Financial Management Finds a Welcome Home Online

Cloud Based Financial Management

The most cautious person in any organization is likely to be the CFO. After all, they’re the person who gets paid to ensure the company’s finances are protected from unwarranted risk. However, even the most risk-averse of CFOs are beginning to warm to the possibility of moving their firms’ financial management systems to the cloud.

One thing you can say about the adoption of cloud services by businesses: It’s unconventional. After all, the first people in the organization to use the cloud in their work were usually renegades who did so without the official sanction of their company’s IT department. Out of this “shadow IT” grew the topsy-turvy, bottom-up evolution of cloud migration in companies of all sizes.

You might say that the cart’s before the horse, or the tail’s wagging the dog, but however you slice it, cloud services are proving their worth to businesses in many diverse ways. Jeffrey Kaplan writes in an October 31, 2016, article on Datamation that the typical cloud-adoption pattern is for the sales and marketing departments to lead the way, initially in an ad-hoc manner but ultimately with the blessing of the IT department and the CFO.

Kaplan cites a recent CFO Signals survey by Deloitte that found nearly 80 percent of companies in North America use some cloud services, yet fewer than half have implemented any cloud-based finance and accounting analytics. The slow adoption rate of cloud-based financial solutions is due as much to lingering concerns about security and integration as it is to the generally conservative nature of the CFO role, according to Kaplan.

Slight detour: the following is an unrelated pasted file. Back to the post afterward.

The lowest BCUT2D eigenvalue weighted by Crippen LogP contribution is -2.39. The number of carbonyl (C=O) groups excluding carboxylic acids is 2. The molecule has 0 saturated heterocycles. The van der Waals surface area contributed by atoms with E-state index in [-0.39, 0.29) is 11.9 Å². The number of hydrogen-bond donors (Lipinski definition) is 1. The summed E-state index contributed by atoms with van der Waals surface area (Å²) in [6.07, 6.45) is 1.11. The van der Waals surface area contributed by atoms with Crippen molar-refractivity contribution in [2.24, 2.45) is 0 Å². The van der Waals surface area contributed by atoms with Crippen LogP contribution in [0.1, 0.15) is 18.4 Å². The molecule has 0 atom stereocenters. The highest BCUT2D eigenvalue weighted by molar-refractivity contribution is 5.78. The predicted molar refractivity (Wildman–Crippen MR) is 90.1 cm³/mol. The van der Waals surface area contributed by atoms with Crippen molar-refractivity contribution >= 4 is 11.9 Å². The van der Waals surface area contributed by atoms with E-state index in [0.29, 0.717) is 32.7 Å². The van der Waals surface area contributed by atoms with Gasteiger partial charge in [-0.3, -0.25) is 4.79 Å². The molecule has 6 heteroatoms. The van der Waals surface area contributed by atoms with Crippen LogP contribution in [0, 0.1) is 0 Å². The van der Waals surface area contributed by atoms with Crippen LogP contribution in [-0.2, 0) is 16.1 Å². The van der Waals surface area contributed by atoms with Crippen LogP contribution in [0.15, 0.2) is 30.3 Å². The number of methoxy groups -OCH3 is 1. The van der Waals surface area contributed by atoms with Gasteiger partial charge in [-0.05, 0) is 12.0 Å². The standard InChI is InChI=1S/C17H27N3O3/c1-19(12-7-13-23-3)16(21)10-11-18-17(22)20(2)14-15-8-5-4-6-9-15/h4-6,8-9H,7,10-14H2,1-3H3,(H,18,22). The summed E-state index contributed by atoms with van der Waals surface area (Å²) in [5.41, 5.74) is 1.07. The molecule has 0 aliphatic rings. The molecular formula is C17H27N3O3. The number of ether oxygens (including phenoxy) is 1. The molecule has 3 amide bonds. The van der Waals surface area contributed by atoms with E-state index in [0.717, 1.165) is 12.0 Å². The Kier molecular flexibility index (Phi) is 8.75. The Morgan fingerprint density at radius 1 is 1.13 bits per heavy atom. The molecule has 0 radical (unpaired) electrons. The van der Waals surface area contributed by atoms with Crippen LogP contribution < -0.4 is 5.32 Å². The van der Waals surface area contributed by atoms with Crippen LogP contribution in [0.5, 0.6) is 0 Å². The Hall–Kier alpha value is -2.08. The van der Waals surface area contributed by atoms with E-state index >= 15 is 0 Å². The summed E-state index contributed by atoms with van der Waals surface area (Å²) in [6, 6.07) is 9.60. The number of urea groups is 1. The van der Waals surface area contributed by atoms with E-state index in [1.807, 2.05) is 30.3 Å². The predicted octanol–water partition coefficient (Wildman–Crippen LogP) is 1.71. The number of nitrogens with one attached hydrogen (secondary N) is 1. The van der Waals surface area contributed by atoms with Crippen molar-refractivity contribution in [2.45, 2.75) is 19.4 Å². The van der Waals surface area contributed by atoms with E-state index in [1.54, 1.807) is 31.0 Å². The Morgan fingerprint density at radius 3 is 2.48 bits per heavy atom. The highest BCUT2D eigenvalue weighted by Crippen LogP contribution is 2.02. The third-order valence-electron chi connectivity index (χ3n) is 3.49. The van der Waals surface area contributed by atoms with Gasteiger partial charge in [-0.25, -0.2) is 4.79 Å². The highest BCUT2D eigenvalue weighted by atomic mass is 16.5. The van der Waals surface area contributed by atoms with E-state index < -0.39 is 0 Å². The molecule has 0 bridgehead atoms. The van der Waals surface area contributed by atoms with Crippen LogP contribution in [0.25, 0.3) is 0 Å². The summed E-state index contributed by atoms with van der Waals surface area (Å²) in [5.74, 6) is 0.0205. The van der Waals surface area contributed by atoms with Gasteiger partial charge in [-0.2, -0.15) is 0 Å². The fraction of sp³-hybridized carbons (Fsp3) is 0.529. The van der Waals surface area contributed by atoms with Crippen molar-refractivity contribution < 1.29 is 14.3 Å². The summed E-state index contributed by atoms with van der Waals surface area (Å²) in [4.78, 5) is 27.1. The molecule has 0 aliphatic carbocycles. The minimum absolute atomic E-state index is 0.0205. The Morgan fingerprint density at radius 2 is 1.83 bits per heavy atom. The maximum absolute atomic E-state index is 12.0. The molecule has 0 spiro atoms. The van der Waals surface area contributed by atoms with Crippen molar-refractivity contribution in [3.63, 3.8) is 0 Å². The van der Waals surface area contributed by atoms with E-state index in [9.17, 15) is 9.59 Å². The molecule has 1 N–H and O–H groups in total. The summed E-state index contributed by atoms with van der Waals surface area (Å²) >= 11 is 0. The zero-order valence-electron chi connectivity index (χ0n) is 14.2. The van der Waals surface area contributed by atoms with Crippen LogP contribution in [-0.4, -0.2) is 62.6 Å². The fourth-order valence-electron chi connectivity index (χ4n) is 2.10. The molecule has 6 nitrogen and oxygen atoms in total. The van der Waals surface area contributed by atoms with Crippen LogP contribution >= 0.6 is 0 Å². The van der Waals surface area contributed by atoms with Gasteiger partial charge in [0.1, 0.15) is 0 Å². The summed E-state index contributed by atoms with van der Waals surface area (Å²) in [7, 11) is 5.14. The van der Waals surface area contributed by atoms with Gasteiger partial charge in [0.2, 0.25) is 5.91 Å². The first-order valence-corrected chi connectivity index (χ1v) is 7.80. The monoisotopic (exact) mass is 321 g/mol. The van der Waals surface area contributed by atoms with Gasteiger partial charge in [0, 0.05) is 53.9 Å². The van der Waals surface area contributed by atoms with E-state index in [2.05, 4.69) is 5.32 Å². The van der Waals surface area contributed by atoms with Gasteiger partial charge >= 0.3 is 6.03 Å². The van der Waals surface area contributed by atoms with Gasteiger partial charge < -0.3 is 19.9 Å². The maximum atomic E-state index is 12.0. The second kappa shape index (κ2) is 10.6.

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The 30,000-foot view of data analytics in the from the enterprise perspective extends the model from mobile users and data sources to enterprise data and user directories. Source: IBM

New financial rules cause CFOs to reconsider the cloud

A potential source of motivation for companies evaluating cloud financial services is the need to respond to new guidelines issued by the Financial Accounting Standards Board, whose ASC 606 standard requires that firms identify performance obligations in all customer contracts and base revenue recognition on a contract basis rather than on a transaction basis. The new rules don’t take effect until late 2017, but it will take time for companies to make the necessary changes to their financial accounting procedures.

By slowly transitioning to cloud based financial management, CFOs hope to avoid the glitches that arose with the first round of cloud-migration projects. According to Mark Melin in a November 1, 2016, article on ValueWalk, a study by SunGuard found that 73 percent of companies spent more on their move to the cloud than they anticipated. In addition, 66 percent of the organizations surveyed eventually moved some of their early cloud applications back to their in-house infrastructure.